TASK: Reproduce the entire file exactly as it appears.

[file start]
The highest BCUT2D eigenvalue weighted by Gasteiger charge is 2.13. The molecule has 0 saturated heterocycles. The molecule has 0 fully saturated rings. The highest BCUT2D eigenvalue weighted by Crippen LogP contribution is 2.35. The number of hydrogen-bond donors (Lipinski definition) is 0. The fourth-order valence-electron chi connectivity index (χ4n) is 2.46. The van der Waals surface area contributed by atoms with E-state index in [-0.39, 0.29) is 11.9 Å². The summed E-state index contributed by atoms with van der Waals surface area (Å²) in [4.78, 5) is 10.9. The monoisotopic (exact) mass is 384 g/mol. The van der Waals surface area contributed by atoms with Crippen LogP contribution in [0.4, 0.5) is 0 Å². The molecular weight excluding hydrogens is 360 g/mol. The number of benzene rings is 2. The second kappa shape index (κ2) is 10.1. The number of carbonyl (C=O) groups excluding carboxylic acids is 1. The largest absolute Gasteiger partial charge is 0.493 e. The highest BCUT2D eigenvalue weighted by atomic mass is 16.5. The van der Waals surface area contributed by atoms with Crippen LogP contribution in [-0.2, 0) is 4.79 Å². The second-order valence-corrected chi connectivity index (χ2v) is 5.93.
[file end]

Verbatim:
The highest BCUT2D eigenvalue weighted by Gasteiger charge is 2.13. The molecule has 0 saturated heterocycles. The molecule has 0 fully saturated rings. The highest BCUT2D eigenvalue weighted by Crippen LogP contribution is 2.35. The number of hydrogen-bond donors (Lipinski definition) is 0. The fourth-order valence-electron chi connectivity index (χ4n) is 2.46. The van der Waals surface area contributed by atoms with E-state index in [-0.39, 0.29) is 11.9 Å². The summed E-state index contributed by atoms with van der Waals surface area (Å²) in [4.78, 5) is 10.9. The monoisotopic (exact) mass is 384 g/mol. The van der Waals surface area contributed by atoms with Crippen LogP contribution in [0.4, 0.5) is 0 Å². The molecular weight excluding hydrogens is 360 g/mol. The number of benzene rings is 2. The second kappa shape index (κ2) is 10.1. The number of carbonyl (C=O) groups excluding carboxylic acids is 1. The largest absolute Gasteiger partial charge is 0.493 e. The highest BCUT2D eigenvalue weighted by atomic mass is 16.5. The van der Waals surface area contributed by atoms with Crippen LogP contribution in [-0.2, 0) is 4.79 Å². The second-order valence-corrected chi connectivity index (χ2v) is 5.93.